'Don't fall into any fake news traps!' What are the outcomes of a critical thinking skills programme on children and young people's ability to identify fake news online?

Rodgers, Louise M (2023) 'Don't fall into any fake news traps!' What are the outcomes of a critical thinking skills programme on children and young people's ability to identify fake news online? DAppEdPsy thesis, University of Nottingham.

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Fake news is a category of disinformation linked to behaviours which are harmful to society and individuals. There is some evidence that belief in fake news tends to be more prevalent amongst young people, making this group potentially more vulnerable to its negative effects. In this study, a systematic review of the literature was undertaken. Findings revealed that much of the previous research around mitigating approaches has involved self-selecting participants of an older age group. This embedded mixed methods study aimed to build on this research with primary school pupils aged 10-11, as a population identified as potentially vulnerable to some of the effects of fake news, but with little systemic support. Research based in inoculation theory, which is analogous to medical vaccination, indicates that pre-emptive debunking of fake news, by exposing individuals to disinformation techniques, can offer some protection.

Within this study, inoculation techniques were combined with critical thinking skills in a teaching programme which raised awareness of fake news techniques and the cognitive biases which can affect responses. This was also intended to mitigate the potential limitations of prebunking, which include taking a position of distrust of the source of inoculations. Measures included a quasi-experimental quantitative measure of participants’ ability to identify fake news as well as a Thematic Analysis of teacher and pupil views about their participation in the programme and what mechanisms may have been involved in the outcomes.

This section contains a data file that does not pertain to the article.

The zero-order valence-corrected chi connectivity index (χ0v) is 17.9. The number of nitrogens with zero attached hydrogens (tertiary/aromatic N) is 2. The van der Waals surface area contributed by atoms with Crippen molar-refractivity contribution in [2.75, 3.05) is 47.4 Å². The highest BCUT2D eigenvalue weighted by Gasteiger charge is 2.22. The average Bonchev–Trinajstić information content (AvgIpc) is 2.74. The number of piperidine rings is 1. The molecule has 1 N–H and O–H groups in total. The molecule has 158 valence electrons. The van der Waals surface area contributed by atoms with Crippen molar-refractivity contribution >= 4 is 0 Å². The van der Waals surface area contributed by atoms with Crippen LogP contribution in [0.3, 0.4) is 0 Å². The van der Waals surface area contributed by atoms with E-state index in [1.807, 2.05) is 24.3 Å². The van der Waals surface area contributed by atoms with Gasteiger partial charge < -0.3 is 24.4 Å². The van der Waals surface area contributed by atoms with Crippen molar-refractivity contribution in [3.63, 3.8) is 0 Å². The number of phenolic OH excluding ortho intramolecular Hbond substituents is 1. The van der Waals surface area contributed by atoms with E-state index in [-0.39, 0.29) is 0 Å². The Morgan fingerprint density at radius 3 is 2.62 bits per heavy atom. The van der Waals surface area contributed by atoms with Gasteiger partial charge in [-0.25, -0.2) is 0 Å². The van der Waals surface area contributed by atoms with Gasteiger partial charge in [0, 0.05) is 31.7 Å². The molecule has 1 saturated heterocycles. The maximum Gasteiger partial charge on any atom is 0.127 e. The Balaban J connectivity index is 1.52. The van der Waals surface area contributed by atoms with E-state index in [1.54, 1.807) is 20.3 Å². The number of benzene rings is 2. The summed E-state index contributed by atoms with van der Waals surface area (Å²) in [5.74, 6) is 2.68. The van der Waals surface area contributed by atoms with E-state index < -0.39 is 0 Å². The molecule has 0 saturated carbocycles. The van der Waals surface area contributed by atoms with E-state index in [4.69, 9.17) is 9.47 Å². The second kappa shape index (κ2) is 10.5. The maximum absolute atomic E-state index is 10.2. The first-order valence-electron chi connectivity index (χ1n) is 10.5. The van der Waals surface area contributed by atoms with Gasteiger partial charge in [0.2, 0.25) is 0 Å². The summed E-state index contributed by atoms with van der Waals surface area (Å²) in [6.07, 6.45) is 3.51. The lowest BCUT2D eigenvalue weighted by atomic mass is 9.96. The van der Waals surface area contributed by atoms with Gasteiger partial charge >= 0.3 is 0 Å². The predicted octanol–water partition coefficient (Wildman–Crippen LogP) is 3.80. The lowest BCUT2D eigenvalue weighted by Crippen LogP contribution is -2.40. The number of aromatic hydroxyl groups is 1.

The study findings suggest that the programme’s approach seems to be appropriate to the aged 10-11 age group and was felt to be effective in developing relevant knowledge and skills by the child and adult participants. It is also suggested that enjoyment of the programme may be a factor in pupil motivation and engagement with the subject which could be incorporated into similar future interventions.

Despite some methodological limitations, the study results indicate that there may be benefits to this programme and for further exploration of combining inoculation techniques with critical thinking skills.

Item Type: Thesis (University of Nottingham only) (DAppEdPsy)
Supervisors: Durbin, Nicholas
Keywords: fake news, critical thinking, disinformation, misinformation, debunking, prebunking, gaming, gamified, children, young people, primary school, conspiracy, trolling, polarisation, impersonation, discrediting, mixed methods
Subjects: B Philosophy. Psychology. Religion > BF Psychology
H Social sciences > HM Sociology
Faculties/Schools: UK Campuses > Faculty of Science > School of Psychology
Item ID: 74342
Depositing User: Rodgers, Louise
Date Deposited: 13 Mar 2024 13:06
Last Modified: 13 Mar 2024 13:06
URI: https://eprints.nottingham.ac.uk/id/eprint/74342

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